It's sad that some people see the disparities in income, and think this is all effort or all luck. In any case, this is a more damaging belief for their own self-actualization than any silly tax policy they envisage.


Troy Peterson said...

Great post, as always. You eloquently framed the key element missing from both sides of the rabid debate.

On the other side of the debate, recent viral blogs purportedly representing "the 53%" that pay tax utterly ignore the positive impact that chance and (perhaps) higher intelligence has played in their lives. Rather, they frame success as entirely owed to their hard-work and strong ethics (they sound like Wall Street traders!).

As your post lays out, the interrelationship of all three elements is critical. Nicely written. Troy

Mercury said...

“He assumed that all entrepreneurs began with equal wealth. Returns varied, solely by chance.”

So, whether you make a crappy product that no one wants or one that people will line up around the block for…its just dumb luck if your subsequent returns end up being big or small? With assumptions like that you don’t need to build a model. If your study gets fawning attention in the StarTribune is that mere chance too?...or might you be selling something they’re eager to buy?

It’s hardly news that one of the easiest ways to make a large fortune is to start out with a small one but that doesn’t mean the original small fortune was accumulated mostly by chance. I dare Mr. Fargione to do a study on which kinds of people tend to compound multi-generational wealth and which kinds tend to blow it before the end of the first. Then, try and sell the results to the StarTribune editorial board.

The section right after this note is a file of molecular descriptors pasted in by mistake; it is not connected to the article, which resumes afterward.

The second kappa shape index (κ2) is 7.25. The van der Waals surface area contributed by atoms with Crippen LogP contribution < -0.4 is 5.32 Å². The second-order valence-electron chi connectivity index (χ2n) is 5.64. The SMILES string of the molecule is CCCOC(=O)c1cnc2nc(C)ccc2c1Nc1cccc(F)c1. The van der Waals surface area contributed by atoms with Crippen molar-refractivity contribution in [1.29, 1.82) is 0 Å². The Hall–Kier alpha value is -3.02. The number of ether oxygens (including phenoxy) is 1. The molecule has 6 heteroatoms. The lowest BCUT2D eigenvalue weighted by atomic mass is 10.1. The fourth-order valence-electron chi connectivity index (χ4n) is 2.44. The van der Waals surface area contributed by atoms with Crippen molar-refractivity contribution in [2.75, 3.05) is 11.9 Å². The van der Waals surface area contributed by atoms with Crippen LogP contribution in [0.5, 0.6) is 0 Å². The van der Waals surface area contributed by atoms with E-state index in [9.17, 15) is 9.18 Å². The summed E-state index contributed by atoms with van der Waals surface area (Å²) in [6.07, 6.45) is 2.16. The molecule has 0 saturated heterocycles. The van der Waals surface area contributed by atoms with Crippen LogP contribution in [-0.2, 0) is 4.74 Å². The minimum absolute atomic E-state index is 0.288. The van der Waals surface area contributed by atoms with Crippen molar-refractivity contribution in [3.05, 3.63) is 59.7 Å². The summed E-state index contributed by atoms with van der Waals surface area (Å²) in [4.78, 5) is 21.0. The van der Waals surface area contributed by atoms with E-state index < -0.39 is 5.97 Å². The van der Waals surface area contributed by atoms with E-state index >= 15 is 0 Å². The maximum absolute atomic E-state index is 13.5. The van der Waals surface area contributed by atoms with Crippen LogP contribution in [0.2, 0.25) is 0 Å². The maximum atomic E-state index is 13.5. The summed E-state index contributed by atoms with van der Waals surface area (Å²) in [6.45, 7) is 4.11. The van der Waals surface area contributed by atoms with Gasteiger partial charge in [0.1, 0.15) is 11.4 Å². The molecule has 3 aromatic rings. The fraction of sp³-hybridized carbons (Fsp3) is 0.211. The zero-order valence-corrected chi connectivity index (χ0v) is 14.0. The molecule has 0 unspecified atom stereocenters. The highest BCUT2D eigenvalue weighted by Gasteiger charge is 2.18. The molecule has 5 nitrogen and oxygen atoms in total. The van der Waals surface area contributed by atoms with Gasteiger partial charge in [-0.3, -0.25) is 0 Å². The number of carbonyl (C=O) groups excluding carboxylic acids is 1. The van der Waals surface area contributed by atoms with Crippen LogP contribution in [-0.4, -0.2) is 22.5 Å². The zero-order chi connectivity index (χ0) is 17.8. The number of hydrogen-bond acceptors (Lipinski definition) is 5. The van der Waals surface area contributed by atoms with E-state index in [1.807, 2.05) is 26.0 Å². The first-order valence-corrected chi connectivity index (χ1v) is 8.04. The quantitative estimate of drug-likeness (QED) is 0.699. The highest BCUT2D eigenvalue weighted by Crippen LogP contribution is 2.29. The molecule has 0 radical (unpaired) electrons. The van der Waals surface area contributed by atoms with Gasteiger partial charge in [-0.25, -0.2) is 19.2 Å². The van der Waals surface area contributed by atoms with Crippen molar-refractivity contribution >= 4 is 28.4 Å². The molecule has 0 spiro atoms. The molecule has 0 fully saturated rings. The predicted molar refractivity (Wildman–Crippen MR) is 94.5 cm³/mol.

Anonymous said...

What was Heidegger's solution?

TD said...

I am probably diving in deeper than my ability in statistics would warrant, however, here goes:

In a model like this, wouldn't the assumption that future results are random actually be quite accurate? It is very difficult to predict which entrepreneurs will be successful at the start of their ventures. In fact, accurate predictions about this are probably indistinguishable from pure chance (on a statistical basis).

Would you have predicted that the guy who came up with the idea for Silly Bandz would be fantastically wealthy today? Probably not.

I would guess also that if you reversed the question and said, "prove these successful entrepreneurs did not succeed just because of chance", you would never be able to statistically prove that.

Eric Falkenstein said...